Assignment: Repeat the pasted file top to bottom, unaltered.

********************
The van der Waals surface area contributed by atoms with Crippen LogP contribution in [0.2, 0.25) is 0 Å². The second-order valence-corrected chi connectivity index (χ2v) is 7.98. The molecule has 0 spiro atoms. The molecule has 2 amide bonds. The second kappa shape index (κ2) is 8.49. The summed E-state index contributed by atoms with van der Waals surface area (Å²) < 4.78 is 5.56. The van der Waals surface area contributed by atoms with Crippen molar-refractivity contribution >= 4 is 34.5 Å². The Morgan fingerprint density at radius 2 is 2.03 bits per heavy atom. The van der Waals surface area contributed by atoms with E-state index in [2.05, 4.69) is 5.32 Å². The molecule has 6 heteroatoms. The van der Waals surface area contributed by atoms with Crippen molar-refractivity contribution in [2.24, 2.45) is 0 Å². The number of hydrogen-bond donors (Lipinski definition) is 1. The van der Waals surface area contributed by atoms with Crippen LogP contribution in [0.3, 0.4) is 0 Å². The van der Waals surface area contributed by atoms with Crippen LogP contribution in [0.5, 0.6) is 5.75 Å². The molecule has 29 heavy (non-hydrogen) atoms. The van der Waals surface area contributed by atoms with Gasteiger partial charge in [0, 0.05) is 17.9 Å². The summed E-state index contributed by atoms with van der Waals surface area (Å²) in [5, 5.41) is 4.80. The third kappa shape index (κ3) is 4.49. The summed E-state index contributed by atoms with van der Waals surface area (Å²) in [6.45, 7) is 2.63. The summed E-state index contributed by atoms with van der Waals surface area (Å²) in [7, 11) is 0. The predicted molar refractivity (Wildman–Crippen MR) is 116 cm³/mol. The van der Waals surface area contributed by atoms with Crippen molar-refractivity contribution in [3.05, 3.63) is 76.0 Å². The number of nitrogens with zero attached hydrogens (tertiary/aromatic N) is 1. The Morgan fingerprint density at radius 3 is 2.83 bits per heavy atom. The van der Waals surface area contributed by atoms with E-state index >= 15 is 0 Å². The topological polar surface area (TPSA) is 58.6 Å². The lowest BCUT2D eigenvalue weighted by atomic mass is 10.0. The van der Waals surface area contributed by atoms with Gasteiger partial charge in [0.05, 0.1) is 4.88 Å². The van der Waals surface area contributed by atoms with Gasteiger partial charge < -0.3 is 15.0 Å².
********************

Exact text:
The van der Waals surface area contributed by atoms with Crippen LogP contribution in [0.2, 0.25) is 0 Å². The second-order valence-corrected chi connectivity index (χ2v) is 7.98. The molecule has 0 spiro atoms. The molecule has 2 amide bonds. The second kappa shape index (κ2) is 8.49. The summed E-state index contributed by atoms with van der Waals surface area (Å²) < 4.78 is 5.56. The van der Waals surface area contributed by atoms with Crippen molar-refractivity contribution >= 4 is 34.5 Å². The Morgan fingerprint density at radius 2 is 2.03 bits per heavy atom. The van der Waals surface area contributed by atoms with E-state index in [2.05, 4.69) is 5.32 Å². The molecule has 6 heteroatoms. The van der Waals surface area contributed by atoms with Crippen molar-refractivity contribution in [2.24, 2.45) is 0 Å². The number of hydrogen-bond donors (Lipinski definition) is 1. The van der Waals surface area contributed by atoms with Crippen LogP contribution in [0.3, 0.4) is 0 Å². The van der Waals surface area contributed by atoms with Crippen LogP contribution in [0.5, 0.6) is 5.75 Å². The molecule has 29 heavy (non-hydrogen) atoms. The van der Waals surface area contributed by atoms with Gasteiger partial charge in [0, 0.05) is 17.9 Å². The summed E-state index contributed by atoms with van der Waals surface area (Å²) in [5, 5.41) is 4.80. The third kappa shape index (κ3) is 4.49. The summed E-state index contributed by atoms with van der Waals surface area (Å²) in [6.45, 7) is 2.63. The summed E-state index contributed by atoms with van der Waals surface area (Å²) in [7, 11) is 0. The predicted molar refractivity (Wildman–Crippen MR) is 116 cm³/mol. The van der Waals surface area contributed by atoms with Crippen molar-refractivity contribution in [3.05, 3.63) is 76.0 Å². The number of nitrogens with zero attached hydrogens (tertiary/aromatic N) is 1. The Morgan fingerprint density at radius 3 is 2.83 bits per heavy atom. The van der Waals surface area contributed by atoms with E-state index >= 15 is 0 Å². The topological polar surface area (TPSA) is 58.6 Å². The lowest BCUT2D eigenvalue weighted by atomic mass is 10.0. The van der Waals surface area contributed by atoms with Gasteiger partial charge in [0.05, 0.1) is 4.88 Å². The van der Waals surface area contributed by atoms with Gasteiger partial charge < -0.3 is 15.0 Å².